Five Improv Ideas To Make Your Role-Playing Game Even Better

Improvisers and role-playing game (RPG) players share the same kind of geekdom: we both get our kicks from being characters and telling those characters stories. Whether you like a tight rules system with a dice roll for the amount of oxygen you take in, or a free form game where everything is decided on the toss of a coin, here are five improv ideas to make any RPG game into a critical hit.

5  If this is true what else is true?

This improv tool is one of the easiest ways to build a world or character. Take your core idea, and ask yourself, what else might this fact imply. “If the city is ruled by an evil wizard then all other magic is banned because he doesn’t want to lose power.” By doing this you will find you create a detailed world with a coherent logic base that will save you hard work in making things make sense. This works in adding new dimensions to other areas as well and any Game Master (GM) worth their salt will let this exploration influence the direction of the story.

A game that encourages you to try this technique out is Triumvene, an RPG with gorgeous visuals where each session starts with an “off-camera action” section where a random player will flesh out more of their character’s story that will influence them going forward.

4 Play the feels

I love an RPG that has emotional moments, they are where we see the most role-playing and enrich our stories. In The Fellowship of the Ring we have a heartfelt scene where Gandalf advises Frodo about how to deal with dark times, ten minutes later Gandalf falls into a bottomless ravine and everyone is devastated. We wouldn’t feel nearly so bad if we hadn’t seen the relationship between wizard and hobbit. Character bonds are what drive a good deal of the role-playing in an RPG, but are often the first things to get dropped in favour of big spells or mighty combat.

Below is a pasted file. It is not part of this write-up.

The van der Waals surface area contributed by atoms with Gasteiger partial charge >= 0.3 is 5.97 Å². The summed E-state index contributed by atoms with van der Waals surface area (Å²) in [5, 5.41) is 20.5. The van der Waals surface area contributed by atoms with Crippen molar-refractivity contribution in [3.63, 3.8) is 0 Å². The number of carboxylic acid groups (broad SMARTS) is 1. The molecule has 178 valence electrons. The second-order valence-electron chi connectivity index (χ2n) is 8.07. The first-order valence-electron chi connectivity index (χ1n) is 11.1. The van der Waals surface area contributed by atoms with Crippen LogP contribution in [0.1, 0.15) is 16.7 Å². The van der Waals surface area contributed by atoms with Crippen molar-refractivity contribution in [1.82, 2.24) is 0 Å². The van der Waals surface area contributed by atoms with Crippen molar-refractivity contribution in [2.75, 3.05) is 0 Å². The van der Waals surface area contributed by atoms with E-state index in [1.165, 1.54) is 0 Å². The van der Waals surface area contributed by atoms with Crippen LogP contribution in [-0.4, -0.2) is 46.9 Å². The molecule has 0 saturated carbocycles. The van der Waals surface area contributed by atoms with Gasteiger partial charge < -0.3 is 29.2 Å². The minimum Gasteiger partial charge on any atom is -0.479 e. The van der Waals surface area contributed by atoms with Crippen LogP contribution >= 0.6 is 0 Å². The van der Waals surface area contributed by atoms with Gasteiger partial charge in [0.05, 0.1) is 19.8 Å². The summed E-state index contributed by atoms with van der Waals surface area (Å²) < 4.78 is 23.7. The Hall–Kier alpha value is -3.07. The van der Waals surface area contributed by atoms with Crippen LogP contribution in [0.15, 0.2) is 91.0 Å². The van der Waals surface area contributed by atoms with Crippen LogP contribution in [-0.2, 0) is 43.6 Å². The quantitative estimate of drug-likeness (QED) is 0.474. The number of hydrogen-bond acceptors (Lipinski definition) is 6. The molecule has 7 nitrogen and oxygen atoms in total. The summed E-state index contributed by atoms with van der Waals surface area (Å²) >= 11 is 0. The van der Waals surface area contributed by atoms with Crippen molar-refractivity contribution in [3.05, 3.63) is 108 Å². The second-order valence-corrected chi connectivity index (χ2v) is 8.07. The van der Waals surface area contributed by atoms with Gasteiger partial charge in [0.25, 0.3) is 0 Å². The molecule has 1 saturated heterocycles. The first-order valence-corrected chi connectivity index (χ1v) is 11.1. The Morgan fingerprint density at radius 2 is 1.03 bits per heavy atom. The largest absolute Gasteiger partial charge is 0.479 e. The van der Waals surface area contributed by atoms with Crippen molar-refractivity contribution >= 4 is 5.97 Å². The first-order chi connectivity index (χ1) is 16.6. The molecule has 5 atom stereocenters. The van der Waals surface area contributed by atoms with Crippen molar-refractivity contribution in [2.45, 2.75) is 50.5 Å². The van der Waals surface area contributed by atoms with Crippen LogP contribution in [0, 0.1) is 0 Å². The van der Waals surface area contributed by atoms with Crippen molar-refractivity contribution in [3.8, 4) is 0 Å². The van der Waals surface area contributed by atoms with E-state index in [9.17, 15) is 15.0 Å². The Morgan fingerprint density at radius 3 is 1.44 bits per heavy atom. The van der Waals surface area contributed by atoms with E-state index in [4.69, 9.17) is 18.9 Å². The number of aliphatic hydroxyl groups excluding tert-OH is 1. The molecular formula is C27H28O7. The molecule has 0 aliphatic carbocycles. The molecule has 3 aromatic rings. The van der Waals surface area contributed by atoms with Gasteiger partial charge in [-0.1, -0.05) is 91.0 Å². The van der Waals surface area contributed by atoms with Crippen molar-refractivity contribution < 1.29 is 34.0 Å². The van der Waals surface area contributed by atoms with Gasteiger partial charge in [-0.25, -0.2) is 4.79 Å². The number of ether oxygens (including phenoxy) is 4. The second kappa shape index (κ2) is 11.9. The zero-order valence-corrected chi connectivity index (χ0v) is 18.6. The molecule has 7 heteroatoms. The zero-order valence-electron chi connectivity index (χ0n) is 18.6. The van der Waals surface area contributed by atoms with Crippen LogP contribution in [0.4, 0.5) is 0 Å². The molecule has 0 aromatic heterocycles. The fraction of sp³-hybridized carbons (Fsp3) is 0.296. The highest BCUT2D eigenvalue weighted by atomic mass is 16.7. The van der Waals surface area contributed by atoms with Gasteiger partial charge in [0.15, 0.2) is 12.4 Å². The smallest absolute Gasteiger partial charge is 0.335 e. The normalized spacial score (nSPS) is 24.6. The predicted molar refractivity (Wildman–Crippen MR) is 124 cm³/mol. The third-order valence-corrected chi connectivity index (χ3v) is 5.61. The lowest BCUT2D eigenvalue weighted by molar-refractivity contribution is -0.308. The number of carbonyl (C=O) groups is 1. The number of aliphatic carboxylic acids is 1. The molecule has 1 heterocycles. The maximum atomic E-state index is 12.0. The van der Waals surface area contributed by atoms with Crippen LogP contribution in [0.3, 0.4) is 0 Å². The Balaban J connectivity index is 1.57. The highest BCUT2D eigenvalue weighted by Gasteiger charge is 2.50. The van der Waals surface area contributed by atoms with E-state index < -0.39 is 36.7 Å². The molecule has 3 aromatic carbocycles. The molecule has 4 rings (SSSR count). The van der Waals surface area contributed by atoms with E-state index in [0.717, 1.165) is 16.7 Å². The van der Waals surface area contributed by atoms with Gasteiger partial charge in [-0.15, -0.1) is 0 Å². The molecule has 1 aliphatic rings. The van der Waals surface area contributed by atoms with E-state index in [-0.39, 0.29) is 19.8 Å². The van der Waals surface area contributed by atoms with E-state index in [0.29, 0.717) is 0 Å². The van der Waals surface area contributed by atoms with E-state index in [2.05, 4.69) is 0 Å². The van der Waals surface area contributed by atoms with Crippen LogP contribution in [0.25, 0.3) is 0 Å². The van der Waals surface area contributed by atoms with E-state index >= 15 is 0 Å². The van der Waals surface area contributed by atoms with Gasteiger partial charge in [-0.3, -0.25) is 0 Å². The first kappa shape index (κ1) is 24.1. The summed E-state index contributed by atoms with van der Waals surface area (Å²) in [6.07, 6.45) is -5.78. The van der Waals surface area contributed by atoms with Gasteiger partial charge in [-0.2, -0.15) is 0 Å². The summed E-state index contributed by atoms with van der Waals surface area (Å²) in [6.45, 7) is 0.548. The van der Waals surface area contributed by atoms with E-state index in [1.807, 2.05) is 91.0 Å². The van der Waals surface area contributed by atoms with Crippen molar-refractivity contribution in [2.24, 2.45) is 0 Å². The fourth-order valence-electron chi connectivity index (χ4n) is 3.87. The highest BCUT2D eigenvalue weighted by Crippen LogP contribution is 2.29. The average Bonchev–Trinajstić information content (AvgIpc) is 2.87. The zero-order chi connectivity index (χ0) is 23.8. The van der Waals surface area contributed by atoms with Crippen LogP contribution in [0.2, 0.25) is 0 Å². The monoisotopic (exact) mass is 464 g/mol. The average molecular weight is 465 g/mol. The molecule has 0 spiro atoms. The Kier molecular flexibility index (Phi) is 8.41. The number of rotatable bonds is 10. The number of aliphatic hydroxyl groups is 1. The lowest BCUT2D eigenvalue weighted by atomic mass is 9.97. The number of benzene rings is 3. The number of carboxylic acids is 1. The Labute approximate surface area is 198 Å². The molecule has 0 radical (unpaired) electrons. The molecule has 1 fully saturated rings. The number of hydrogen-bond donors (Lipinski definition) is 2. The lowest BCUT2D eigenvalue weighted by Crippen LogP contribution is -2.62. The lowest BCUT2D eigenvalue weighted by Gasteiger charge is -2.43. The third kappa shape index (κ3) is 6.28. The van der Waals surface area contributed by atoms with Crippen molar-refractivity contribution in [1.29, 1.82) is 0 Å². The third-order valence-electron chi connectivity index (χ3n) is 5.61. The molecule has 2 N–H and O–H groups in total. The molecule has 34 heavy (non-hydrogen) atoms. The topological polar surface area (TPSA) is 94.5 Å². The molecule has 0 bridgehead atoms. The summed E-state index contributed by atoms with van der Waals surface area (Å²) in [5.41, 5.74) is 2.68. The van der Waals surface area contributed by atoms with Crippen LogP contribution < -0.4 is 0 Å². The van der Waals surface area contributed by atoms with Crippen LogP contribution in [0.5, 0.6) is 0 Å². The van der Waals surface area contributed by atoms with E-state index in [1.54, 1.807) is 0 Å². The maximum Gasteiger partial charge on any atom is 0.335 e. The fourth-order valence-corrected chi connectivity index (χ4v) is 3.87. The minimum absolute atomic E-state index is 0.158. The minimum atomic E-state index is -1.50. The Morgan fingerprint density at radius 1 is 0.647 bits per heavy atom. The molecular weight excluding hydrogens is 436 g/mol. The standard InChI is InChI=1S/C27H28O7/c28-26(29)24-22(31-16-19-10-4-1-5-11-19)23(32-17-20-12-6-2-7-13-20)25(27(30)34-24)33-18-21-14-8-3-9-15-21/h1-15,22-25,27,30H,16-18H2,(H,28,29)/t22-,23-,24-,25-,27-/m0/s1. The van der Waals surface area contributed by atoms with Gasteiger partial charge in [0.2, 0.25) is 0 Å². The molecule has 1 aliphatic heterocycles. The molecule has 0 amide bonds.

If you want to try exploring relationships then I’d recommend Fiasco, a great storytelling RPG with minimal dice rolling. Payers build their relationships and discover their characters through them. The game is built to put a hard twist halfway through, so all of the plans and plot start descending into a complete fiasco, hence the name of the game.

3 Fail forward

So much of the fun in an RPG comes after the dice don’t go the way you want them to. Failing forward means that even the worst dice roll adds a new dimension to the story. In improv a player’s mistake is often where we find new fun, whether that’s a joke which is dealt with once or a running issue that could become a plot point for the character. The flaws in a character are what make them fun and interesting rather than just a bland avatar.

A system that uses this aspect really well is the Fate system where every character and obstacle has aspects from their past which can be used to give them an advantage, or compel them into difficulty. When a character is compelled they acquire fate points which are used to invoke bonuses later on so you have a mechanical reward for your characters failings.

2 Do the thing

Our characters are the most fun when they are doing things. Making an active choice puts you in the middle of events and let’s you do the cool stuff your abilities and equipment allow you to do. In improv we have a type of scene we try to avoid called “Talking Heads” when characters get caught up in talking what they are doing, rather than just getting on with it. Once they do the thing it’s always more fun.

One of the silliest RPGs out there is Grant Howitz’s Goblin Quest and it’s all about doing the thing! You start the game with a group of five goblins who will all meet their ends as they recklessly chase a mad objective. Every player has to try and solve the current stage of the quest before anyone gets a second turn. This keeps your characters so active that they can’t help but meet their tiny gobliny fates.

1 Accept and build

This is the big one. If you’ve done any improv you will know that you need to say “yes” to an idea and add to it by saying “and”.  This is the key rule for making up any story or scene. If you are playing a barbarian and you want to go into a rage and the GM says nope you can’t and you are a druid now, then you aren’t going to have that much fun in your game. If you already play RPGs you will be doing this without thinking about it, but see how much fun you have when you steer immediately into saying yes instead of strategising.

A great system for this is anything that runs on Powered by the Apocalypse, a system which lends itself to collaboration to develop a world but literally any system is a way to practice this technique.

So there are 5 tips and 5 games you might want to try when you next play. If you are an RPG fan then you cannot miss The Vox Pops at Nottingham Comedy Festival on 8 November!

 

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